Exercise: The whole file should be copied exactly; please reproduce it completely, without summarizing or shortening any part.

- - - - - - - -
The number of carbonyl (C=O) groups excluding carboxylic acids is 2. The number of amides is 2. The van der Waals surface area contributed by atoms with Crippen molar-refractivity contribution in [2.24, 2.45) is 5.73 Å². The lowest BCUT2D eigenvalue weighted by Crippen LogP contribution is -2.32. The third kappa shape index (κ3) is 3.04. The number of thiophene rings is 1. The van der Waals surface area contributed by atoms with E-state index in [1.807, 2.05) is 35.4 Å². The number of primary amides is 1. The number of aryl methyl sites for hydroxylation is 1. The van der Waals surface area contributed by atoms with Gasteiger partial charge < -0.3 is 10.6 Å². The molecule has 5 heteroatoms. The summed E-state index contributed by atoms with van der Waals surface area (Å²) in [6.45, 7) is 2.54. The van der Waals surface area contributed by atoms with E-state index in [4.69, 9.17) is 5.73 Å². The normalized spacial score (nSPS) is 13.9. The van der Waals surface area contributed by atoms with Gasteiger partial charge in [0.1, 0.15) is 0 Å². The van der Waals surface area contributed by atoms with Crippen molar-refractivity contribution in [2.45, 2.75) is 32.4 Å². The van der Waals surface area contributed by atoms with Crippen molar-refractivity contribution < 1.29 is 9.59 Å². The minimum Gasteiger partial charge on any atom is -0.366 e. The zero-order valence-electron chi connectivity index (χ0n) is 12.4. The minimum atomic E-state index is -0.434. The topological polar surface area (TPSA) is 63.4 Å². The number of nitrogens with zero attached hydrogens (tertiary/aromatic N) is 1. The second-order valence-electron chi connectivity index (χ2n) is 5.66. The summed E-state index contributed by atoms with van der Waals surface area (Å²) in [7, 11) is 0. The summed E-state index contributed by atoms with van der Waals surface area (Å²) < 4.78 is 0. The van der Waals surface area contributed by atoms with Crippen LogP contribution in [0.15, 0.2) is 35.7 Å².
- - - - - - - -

The number of carbonyl (C=O) groups excluding carboxylic acids is 2. The number of amides is 2. The van der Waals surface area contributed by atoms with Crippen molar-refractivity contribution in [2.24, 2.45) is 5.73 Å². The lowest BCUT2D eigenvalue weighted by Crippen LogP contribution is -2.32. The third kappa shape index (κ3) is 3.04. The number of thiophene rings is 1. The van der Waals surface area contributed by atoms with E-state index in [1.807, 2.05) is 35.4 Å². The number of primary amides is 1. The number of aryl methyl sites for hydroxylation is 1. The van der Waals surface area contributed by atoms with Gasteiger partial charge < -0.3 is 10.6 Å². The molecule has 5 heteroatoms. The summed E-state index contributed by atoms with van der Waals surface area (Å²) in [6.45, 7) is 2.54. The van der Waals surface area contributed by atoms with E-state index in [4.69, 9.17) is 5.73 Å². The normalized spacial score (nSPS) is 13.9. The van der Waals surface area contributed by atoms with Gasteiger partial charge in [0.1, 0.15) is 0 Å². The van der Waals surface area contributed by atoms with Crippen molar-refractivity contribution in [2.45, 2.75) is 32.4 Å². The van der Waals surface area contributed by atoms with Crippen molar-refractivity contribution < 1.29 is 9.59 Å². The minimum Gasteiger partial charge on any atom is -0.366 e. The zero-order valence-electron chi connectivity index (χ0n) is 12.4. The minimum atomic E-state index is -0.434. The topological polar surface area (TPSA) is 63.4 Å². The number of nitrogens with zero attached hydrogens (tertiary/aromatic N) is 1. The second-order valence-electron chi connectivity index (χ2n) is 5.66. The summed E-state index contributed by atoms with van der Waals surface area (Å²) in [7, 11) is 0. The summed E-state index contributed by atoms with van der Waals surface area (Å²) < 4.78 is 0. The van der Waals surface area contributed by atoms with Crippen LogP contribution in [0.15, 0.2) is 35.7 Å².